Scottish council leaders have reacted with dismay at reports that a planned major reorganisation of local government could see some services devolved to local level and others, such as responsibility for roads, taken over by the Scottish Government.
The Times reported that under confidential proposals that are ‘being discussed at the highest levels of government’, neighbouring local authorities would have to merge some services.
It quoted a senior government source as saying: ‘Ever since devolution in 1999, the issue of local government has not been dealt with. We created an extra tier of government but we didn’t reform the existing layer of government which was already there.’
The source said: ‘This is about power, not about boundaries. It is about where power lies and where it is best exercised, not about lines on a map.’
Ministers might strip local authorities of responsibility for sectors such as roads if they feel they could be handled better by a national body such as Transport Scotland, while services like bin collection could be devolved to towns, it is understood.
Cllr David O’Neill, president of the Convention of Scottish Local Authorities (COSLA) said: ‘This is very disappointing on a few fronts. We are living in unchartered territory and public services need to reform to address the twin challenges of diminishing resource coupled with rising demand.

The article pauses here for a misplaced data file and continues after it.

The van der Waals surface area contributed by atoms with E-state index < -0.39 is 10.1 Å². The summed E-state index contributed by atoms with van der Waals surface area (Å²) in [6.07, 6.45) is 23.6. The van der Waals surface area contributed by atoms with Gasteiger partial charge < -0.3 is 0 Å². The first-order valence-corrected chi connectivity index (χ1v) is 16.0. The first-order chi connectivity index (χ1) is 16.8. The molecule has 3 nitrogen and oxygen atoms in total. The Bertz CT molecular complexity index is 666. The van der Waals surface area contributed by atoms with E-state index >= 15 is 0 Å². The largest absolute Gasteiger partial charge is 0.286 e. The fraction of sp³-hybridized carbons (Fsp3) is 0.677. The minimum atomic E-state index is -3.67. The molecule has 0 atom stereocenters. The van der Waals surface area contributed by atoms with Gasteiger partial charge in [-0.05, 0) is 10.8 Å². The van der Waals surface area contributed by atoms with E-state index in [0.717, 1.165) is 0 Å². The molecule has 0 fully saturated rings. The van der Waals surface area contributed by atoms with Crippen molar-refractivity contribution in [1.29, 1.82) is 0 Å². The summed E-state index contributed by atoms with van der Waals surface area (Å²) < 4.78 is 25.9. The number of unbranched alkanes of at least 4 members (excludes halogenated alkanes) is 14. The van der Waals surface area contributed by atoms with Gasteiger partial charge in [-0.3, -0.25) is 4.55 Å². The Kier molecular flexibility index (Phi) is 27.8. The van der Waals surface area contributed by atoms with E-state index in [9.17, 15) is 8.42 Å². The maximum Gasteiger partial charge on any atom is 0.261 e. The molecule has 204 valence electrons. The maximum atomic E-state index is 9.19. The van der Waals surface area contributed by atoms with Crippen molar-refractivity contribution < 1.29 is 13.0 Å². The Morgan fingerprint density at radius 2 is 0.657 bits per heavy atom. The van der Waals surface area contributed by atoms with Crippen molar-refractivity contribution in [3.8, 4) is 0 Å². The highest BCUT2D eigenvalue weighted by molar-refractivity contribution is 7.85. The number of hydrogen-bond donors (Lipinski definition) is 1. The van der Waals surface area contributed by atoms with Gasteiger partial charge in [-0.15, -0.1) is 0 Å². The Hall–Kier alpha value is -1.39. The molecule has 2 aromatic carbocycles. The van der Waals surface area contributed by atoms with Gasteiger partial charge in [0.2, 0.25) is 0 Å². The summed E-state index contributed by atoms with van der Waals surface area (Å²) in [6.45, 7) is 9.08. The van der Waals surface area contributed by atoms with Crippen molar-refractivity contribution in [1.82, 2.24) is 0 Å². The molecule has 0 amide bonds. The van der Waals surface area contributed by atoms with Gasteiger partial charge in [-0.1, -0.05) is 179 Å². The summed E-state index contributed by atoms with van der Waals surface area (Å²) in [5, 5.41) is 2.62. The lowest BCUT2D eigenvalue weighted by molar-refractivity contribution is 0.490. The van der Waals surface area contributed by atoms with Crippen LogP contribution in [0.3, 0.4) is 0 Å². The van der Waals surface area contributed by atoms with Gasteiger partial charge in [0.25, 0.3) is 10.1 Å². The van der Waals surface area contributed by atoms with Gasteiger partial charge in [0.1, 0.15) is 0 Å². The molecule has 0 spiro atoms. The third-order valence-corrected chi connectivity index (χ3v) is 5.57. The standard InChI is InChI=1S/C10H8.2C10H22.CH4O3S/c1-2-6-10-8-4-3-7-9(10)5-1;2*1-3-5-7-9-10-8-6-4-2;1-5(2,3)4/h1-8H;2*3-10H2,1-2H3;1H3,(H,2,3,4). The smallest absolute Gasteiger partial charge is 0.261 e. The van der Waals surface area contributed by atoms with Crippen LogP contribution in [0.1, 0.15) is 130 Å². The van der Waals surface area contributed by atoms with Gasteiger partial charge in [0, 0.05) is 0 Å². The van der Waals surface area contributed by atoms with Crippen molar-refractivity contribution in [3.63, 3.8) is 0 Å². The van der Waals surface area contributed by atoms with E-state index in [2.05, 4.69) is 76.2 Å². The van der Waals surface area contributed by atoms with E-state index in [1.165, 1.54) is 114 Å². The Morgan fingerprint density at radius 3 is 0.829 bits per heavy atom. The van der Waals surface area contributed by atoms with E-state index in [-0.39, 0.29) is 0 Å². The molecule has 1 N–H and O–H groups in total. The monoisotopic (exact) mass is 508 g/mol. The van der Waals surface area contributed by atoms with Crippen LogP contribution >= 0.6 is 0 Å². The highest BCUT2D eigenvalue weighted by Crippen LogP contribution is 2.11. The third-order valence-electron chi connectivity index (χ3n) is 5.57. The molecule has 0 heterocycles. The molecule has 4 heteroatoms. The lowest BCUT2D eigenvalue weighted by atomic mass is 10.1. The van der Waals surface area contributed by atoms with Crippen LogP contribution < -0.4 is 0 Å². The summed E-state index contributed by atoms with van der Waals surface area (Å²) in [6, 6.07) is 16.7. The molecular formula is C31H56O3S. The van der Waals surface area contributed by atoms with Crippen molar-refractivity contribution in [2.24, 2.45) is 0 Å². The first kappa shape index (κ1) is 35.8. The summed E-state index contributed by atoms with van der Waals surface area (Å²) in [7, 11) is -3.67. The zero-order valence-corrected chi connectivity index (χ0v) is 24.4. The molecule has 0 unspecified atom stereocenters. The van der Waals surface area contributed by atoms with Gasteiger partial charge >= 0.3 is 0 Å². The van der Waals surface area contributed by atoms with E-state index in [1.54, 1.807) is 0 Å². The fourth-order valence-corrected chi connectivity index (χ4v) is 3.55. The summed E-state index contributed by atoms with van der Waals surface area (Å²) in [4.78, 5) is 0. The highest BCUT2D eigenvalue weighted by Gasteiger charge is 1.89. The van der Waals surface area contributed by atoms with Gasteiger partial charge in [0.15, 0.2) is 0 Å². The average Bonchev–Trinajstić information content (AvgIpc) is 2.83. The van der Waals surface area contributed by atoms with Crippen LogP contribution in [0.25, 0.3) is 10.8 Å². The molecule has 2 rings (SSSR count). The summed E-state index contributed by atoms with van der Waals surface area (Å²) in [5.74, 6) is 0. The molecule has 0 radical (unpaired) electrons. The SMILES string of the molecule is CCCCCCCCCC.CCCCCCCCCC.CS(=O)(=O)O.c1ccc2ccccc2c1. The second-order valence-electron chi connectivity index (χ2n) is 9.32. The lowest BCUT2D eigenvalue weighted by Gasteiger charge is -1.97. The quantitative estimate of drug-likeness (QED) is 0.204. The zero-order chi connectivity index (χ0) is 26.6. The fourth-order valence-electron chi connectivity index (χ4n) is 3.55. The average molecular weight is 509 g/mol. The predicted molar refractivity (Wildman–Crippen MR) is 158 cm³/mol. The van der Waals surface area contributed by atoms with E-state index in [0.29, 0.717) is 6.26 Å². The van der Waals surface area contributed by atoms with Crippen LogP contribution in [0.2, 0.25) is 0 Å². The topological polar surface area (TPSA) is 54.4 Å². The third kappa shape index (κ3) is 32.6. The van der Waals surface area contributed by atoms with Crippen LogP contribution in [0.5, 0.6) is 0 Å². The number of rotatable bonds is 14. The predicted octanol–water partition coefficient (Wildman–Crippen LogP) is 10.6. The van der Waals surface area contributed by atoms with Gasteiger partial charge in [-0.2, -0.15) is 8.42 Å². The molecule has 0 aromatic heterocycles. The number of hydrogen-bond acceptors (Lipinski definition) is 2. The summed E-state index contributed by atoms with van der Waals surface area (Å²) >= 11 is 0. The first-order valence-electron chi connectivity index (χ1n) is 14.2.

‘It is for these reasons that COSLA is clear public service reform is needed and that local government will play a leading role in this reform. However it is vitally important that this is done across the whole of the public sector and not simply one strand of it.
He added: ‘Councils deliver high quality services which are valued by our communities and it is extremely disappointing that some unnamed, unelected source is doing their best to dismantle this from within.’
A Scottish Government spokesperson said: ‘In this parliament we will introduce a bill that will refresh local democracy by giving more power to local communities.
‘We will review the roles and responsibilities of local authorities with an aim to transform our democratic landscape, protect and renew public services and refresh the relationship between citizens, communities and councils.’
The Scottish National Party retained power in elections for the Scottish Parliament in May. Its manifesto promised that it would ‘consult on and introduce a Bill that will decentralise local authority functions, budgets and democratic oversight to local communities’.